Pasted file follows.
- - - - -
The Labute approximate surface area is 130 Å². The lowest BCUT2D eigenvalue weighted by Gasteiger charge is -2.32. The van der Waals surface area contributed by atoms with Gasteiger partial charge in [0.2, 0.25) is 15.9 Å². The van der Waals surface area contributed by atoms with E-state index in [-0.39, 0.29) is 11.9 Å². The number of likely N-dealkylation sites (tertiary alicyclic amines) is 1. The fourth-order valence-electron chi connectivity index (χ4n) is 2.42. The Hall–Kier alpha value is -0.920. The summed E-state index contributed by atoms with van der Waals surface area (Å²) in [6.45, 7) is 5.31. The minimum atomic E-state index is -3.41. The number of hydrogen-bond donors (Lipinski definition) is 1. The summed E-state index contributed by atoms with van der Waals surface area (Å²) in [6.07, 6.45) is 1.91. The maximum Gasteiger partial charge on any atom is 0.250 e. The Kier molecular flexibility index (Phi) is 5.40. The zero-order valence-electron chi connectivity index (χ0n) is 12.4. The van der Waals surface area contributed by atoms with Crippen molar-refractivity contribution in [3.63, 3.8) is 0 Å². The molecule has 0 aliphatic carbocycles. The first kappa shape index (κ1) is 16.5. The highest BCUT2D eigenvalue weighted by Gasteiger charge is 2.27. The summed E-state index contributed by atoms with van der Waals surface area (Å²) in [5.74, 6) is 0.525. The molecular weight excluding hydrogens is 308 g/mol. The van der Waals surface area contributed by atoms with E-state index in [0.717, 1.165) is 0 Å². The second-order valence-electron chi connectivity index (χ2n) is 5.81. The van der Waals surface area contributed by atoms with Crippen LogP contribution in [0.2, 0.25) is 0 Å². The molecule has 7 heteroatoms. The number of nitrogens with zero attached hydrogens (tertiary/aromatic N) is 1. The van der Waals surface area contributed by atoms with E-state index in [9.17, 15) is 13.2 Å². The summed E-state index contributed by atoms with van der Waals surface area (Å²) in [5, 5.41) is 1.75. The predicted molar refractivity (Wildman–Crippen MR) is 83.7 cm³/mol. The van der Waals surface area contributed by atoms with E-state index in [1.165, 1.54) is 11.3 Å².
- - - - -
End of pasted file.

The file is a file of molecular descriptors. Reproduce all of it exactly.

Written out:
The Labute approximate surface area is 130 Å². The lowest BCUT2D eigenvalue weighted by Gasteiger charge is -2.32. The van der Waals surface area contributed by atoms with Gasteiger partial charge in [0.2, 0.25) is 15.9 Å². The van der Waals surface area contributed by atoms with E-state index in [-0.39, 0.29) is 11.9 Å². The number of likely N-dealkylation sites (tertiary alicyclic amines) is 1. The fourth-order valence-electron chi connectivity index (χ4n) is 2.42. The Hall–Kier alpha value is -0.920. The summed E-state index contributed by atoms with van der Waals surface area (Å²) in [6.45, 7) is 5.31. The minimum atomic E-state index is -3.41. The number of hydrogen-bond donors (Lipinski definition) is 1. The summed E-state index contributed by atoms with van der Waals surface area (Å²) in [6.07, 6.45) is 1.91. The maximum Gasteiger partial charge on any atom is 0.250 e. The Kier molecular flexibility index (Phi) is 5.40. The zero-order valence-electron chi connectivity index (χ0n) is 12.4. The van der Waals surface area contributed by atoms with Crippen molar-refractivity contribution in [3.63, 3.8) is 0 Å². The molecule has 0 aliphatic carbocycles. The first kappa shape index (κ1) is 16.5. The highest BCUT2D eigenvalue weighted by Gasteiger charge is 2.27. The summed E-state index contributed by atoms with van der Waals surface area (Å²) in [5.74, 6) is 0.525. The molecular weight excluding hydrogens is 308 g/mol. The van der Waals surface area contributed by atoms with E-state index in [0.717, 1.165) is 0 Å². The second-order valence-electron chi connectivity index (χ2n) is 5.81. The van der Waals surface area contributed by atoms with Crippen LogP contribution in [0.2, 0.25) is 0 Å². The molecule has 7 heteroatoms. The number of nitrogens with zero attached hydrogens (tertiary/aromatic N) is 1. The van der Waals surface area contributed by atoms with E-state index in [9.17, 15) is 13.2 Å². The summed E-state index contributed by atoms with van der Waals surface area (Å²) in [5, 5.41) is 1.75. The predicted molar refractivity (Wildman–Crippen MR) is 83.7 cm³/mol. The van der Waals surface area contributed by atoms with E-state index in [1.165, 1.54) is 11.3 Å².